With the zeal of a star on opening night, the 57-year-old Schwarzenegger is remaking California at a remarkable pace. His first 100 days were a blizzard of backroom deals culminating in pacts to cut the budget, refinance the state's towering $15 billion debt, and rein in the skyrocketing cost of workers' compensation insurance. Now he's embarking on the second act of an ambitious plan to make the Golden State more business-friendly.
Since the legislature adjourned in August, the governor has been busy terminating laws that counter his pro-biz agenda. He has vetoed bills to raise the state's minimum wage and make it harder for huge retailers such as Wal-Mart Stores Inc. (WMT
) to build nonunion superstores. He is also expected to reject a bill banning state agencies from sending jobs overseas and to veto another that would allow low-priced pharmaceuticals to be imported from Canada -- a big issue for the state's biotech industry. Critics deride the moves as window dressing, but the business community is applauding. "We're giving him an A-plus," says state Chamber of Commerce President Allan Zaremberg, whose organization has lent at least two of its top execs to Arnold's executive team.
And the big guy is just getting started. As voters rev up for the November election, Schwarzenegger aims to put down his veto pen and take to the stump. He wants to elect more Republicans to the Democrat-heavy Assembly. He's also getting involved in a pair of ballot initiatives that address two of business' biggest concerns: runaway lawsuits and skyrocketing medical insurance. Schwarzenegger is supporting Prop. 64, which would overturn provisions of a law that lets private attorneys sue companies for deceptive advertising or for breaking safety or consumer laws, even if the plaintiff can't prove harm. And he opposes Prop. 72, which would require companies with 50 or more employees to provide health insurance -- opponents say it would cost $7 billion by 2007. Organized labor aims to fight the governor on both issues. "He's kicking the California worker in the gut," says Art Pulaski, executive secretary-treasurer of the California Labor Federation.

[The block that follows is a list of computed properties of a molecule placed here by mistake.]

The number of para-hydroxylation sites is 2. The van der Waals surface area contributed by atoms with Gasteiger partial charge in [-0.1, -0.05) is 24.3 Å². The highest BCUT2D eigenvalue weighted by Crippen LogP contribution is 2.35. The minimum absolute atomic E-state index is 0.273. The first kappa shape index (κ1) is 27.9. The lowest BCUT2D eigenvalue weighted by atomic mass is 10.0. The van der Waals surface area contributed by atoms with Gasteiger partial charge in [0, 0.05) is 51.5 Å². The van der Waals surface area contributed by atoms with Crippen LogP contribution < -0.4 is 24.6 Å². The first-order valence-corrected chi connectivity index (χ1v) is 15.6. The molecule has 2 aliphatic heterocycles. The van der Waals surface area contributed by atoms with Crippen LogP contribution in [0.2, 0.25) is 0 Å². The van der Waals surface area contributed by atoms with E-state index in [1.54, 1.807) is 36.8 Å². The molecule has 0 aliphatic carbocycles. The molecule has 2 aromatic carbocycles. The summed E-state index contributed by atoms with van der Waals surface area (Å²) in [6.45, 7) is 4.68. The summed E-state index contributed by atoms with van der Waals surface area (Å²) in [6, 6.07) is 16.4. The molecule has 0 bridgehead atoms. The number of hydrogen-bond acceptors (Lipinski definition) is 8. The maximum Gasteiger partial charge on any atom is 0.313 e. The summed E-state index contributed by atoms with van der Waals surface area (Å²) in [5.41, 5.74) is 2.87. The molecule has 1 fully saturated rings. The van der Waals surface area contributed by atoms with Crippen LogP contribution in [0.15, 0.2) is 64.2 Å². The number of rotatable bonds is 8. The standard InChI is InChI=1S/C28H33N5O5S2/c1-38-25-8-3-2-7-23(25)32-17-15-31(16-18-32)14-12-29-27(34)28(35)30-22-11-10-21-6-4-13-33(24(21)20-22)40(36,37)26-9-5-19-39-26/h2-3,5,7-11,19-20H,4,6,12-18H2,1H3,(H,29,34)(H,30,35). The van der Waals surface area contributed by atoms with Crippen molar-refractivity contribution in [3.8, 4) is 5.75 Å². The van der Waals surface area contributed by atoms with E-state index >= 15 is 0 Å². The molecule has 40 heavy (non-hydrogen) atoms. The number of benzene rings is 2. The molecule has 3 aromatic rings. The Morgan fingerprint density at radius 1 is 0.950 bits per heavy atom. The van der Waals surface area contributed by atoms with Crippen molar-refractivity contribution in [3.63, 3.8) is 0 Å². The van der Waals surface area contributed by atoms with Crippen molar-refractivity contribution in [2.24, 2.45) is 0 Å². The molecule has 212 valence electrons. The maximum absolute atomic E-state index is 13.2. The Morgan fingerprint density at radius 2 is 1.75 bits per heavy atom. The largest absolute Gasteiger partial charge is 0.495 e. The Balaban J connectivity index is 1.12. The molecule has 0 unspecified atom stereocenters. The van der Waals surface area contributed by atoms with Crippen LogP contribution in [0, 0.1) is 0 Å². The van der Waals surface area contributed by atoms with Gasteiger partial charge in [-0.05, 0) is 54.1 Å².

Victory on these fronts would help Schwarzenegger show that California is turning the corner -- but he has a long way to go. Electricity rates and unemployment costs remain high, while roads and ports are in dire need of repair, notes Jack M. Stewart, president of the California Manufacturers & Technology Assn. Despite recent ratings hikes by three agencies, the state's bond ratings remain among the lowest in the nation. Good manufacturing jobs continue to vanish, replaced by lower-paying service jobs that are projected to grow 0.8% this year and 2% next year -- both below the national average. "At least the lights are on, and someone's home," says Stephen Levy, director of nonpartisan think tank the Center for Continuing Study of the California Economy. "But Schwarzenegger has to deal with a lot of structural issues."
And he could get distracted fighting two ballot initiatives that threaten to undermine the state's recently patched-up finances. Back in June, he struck a deal under which five Indian-owned casinos get exclusive rights to run slot machines in the state in exchange for paying $1 billion in taxes a year and more in the future -- crucial to help close the budget deficit. One initiative would raise the 15% tax rate Schwarzenegger negotiated with the tribes and could let racetracks have slots; the other would cut the tax to 8.84%. Both are backed by heavy hitters with deep pockets, forcing the Guv to raise hefty amounts of cash and test his 65% popularity rating on the stump. It ain't hauling boxes for photo ops, but it will take muscle. By Ronald Grover in Los Angeles